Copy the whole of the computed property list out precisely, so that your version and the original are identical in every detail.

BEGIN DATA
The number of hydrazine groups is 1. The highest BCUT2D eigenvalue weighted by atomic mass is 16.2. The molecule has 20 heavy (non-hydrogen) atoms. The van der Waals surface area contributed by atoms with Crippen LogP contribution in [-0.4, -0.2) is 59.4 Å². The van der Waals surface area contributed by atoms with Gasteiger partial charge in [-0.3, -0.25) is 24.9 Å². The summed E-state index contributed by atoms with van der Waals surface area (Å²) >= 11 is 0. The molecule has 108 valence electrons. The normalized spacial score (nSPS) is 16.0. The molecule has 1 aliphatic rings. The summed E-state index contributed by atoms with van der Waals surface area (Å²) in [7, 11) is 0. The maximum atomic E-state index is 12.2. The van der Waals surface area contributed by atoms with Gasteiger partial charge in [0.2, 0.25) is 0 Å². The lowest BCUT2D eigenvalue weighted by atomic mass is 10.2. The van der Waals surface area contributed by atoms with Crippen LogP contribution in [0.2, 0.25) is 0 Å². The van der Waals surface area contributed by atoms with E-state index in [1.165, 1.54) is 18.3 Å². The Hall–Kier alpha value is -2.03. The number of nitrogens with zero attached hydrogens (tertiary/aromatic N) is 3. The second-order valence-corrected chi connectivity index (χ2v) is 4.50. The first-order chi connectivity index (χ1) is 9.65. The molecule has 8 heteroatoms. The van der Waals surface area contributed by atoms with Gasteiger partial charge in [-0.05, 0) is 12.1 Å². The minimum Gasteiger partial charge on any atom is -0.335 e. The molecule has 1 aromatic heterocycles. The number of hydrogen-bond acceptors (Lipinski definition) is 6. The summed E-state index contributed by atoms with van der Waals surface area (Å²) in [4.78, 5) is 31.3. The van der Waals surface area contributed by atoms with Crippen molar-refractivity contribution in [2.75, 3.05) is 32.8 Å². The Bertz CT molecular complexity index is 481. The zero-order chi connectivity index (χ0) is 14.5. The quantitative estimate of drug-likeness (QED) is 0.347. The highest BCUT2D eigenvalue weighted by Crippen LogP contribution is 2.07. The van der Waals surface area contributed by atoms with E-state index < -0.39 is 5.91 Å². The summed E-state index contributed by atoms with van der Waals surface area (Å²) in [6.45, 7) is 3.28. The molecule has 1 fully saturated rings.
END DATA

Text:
The number of hydrazine groups is 1. The highest BCUT2D eigenvalue weighted by atomic mass is 16.2. The molecule has 20 heavy (non-hydrogen) atoms. The van der Waals surface area contributed by atoms with Crippen LogP contribution in [-0.4, -0.2) is 59.4 Å². The van der Waals surface area contributed by atoms with Gasteiger partial charge in [-0.3, -0.25) is 24.9 Å². The summed E-state index contributed by atoms with van der Waals surface area (Å²) >= 11 is 0. The molecule has 108 valence electrons. The normalized spacial score (nSPS) is 16.0. The molecule has 1 aliphatic rings. The summed E-state index contributed by atoms with van der Waals surface area (Å²) in [7, 11) is 0. The maximum atomic E-state index is 12.2. The van der Waals surface area contributed by atoms with Gasteiger partial charge in [0.2, 0.25) is 0 Å². The lowest BCUT2D eigenvalue weighted by atomic mass is 10.2. The van der Waals surface area contributed by atoms with Crippen LogP contribution in [0.2, 0.25) is 0 Å². The van der Waals surface area contributed by atoms with E-state index in [1.165, 1.54) is 18.3 Å². The Hall–Kier alpha value is -2.03. The number of nitrogens with zero attached hydrogens (tertiary/aromatic N) is 3. The second-order valence-corrected chi connectivity index (χ2v) is 4.50. The first-order chi connectivity index (χ1) is 9.65. The molecule has 8 heteroatoms. The van der Waals surface area contributed by atoms with Gasteiger partial charge in [-0.05, 0) is 12.1 Å². The minimum Gasteiger partial charge on any atom is -0.335 e. The molecule has 1 aromatic heterocycles. The number of hydrogen-bond acceptors (Lipinski definition) is 6. The summed E-state index contributed by atoms with van der Waals surface area (Å²) in [4.78, 5) is 31.3. The van der Waals surface area contributed by atoms with Crippen molar-refractivity contribution in [2.75, 3.05) is 32.8 Å². The Bertz CT molecular complexity index is 481. The zero-order chi connectivity index (χ0) is 14.5. The quantitative estimate of drug-likeness (QED) is 0.347. The highest BCUT2D eigenvalue weighted by Crippen LogP contribution is 2.07. The van der Waals surface area contributed by atoms with E-state index < -0.39 is 5.91 Å². The summed E-state index contributed by atoms with van der Waals surface area (Å²) in [6.45, 7) is 3.28. The molecule has 1 fully saturated rings.